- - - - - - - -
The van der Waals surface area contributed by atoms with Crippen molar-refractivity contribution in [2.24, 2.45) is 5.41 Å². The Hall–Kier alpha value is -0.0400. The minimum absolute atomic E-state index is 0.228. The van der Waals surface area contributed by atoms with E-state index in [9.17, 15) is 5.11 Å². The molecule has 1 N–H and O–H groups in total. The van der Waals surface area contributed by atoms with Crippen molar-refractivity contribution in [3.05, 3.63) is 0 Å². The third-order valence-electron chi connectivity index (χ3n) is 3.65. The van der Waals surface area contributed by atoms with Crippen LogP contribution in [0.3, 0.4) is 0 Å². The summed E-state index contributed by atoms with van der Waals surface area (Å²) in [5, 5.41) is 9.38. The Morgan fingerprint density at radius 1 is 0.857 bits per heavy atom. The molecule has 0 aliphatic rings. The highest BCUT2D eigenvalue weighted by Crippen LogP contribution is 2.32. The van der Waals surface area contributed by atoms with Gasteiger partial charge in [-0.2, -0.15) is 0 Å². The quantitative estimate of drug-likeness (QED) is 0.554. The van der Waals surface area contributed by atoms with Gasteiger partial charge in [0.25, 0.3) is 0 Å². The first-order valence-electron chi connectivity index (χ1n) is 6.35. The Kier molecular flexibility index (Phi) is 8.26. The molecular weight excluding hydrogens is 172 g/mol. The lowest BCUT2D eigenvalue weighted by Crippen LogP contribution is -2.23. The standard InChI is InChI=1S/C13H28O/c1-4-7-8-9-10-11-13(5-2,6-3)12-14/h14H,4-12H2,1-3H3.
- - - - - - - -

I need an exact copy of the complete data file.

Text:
The van der Waals surface area contributed by atoms with Crippen molar-refractivity contribution in [2.24, 2.45) is 5.41 Å². The Hall–Kier alpha value is -0.0400. The minimum absolute atomic E-state index is 0.228. The van der Waals surface area contributed by atoms with E-state index in [9.17, 15) is 5.11 Å². The molecule has 1 N–H and O–H groups in total. The van der Waals surface area contributed by atoms with Crippen molar-refractivity contribution in [3.05, 3.63) is 0 Å². The third-order valence-electron chi connectivity index (χ3n) is 3.65. The van der Waals surface area contributed by atoms with Crippen LogP contribution in [0.3, 0.4) is 0 Å². The summed E-state index contributed by atoms with van der Waals surface area (Å²) in [5, 5.41) is 9.38. The Morgan fingerprint density at radius 1 is 0.857 bits per heavy atom. The molecule has 0 aliphatic rings. The highest BCUT2D eigenvalue weighted by Crippen LogP contribution is 2.32. The van der Waals surface area contributed by atoms with Gasteiger partial charge in [-0.2, -0.15) is 0 Å². The quantitative estimate of drug-likeness (QED) is 0.554. The van der Waals surface area contributed by atoms with Gasteiger partial charge in [0.25, 0.3) is 0 Å². The first-order valence-electron chi connectivity index (χ1n) is 6.35. The Kier molecular flexibility index (Phi) is 8.26. The molecular weight excluding hydrogens is 172 g/mol. The lowest BCUT2D eigenvalue weighted by Crippen LogP contribution is -2.23. The standard InChI is InChI=1S/C13H28O/c1-4-7-8-9-10-11-13(5-2,6-3)12-14/h14H,4-12H2,1-3H3.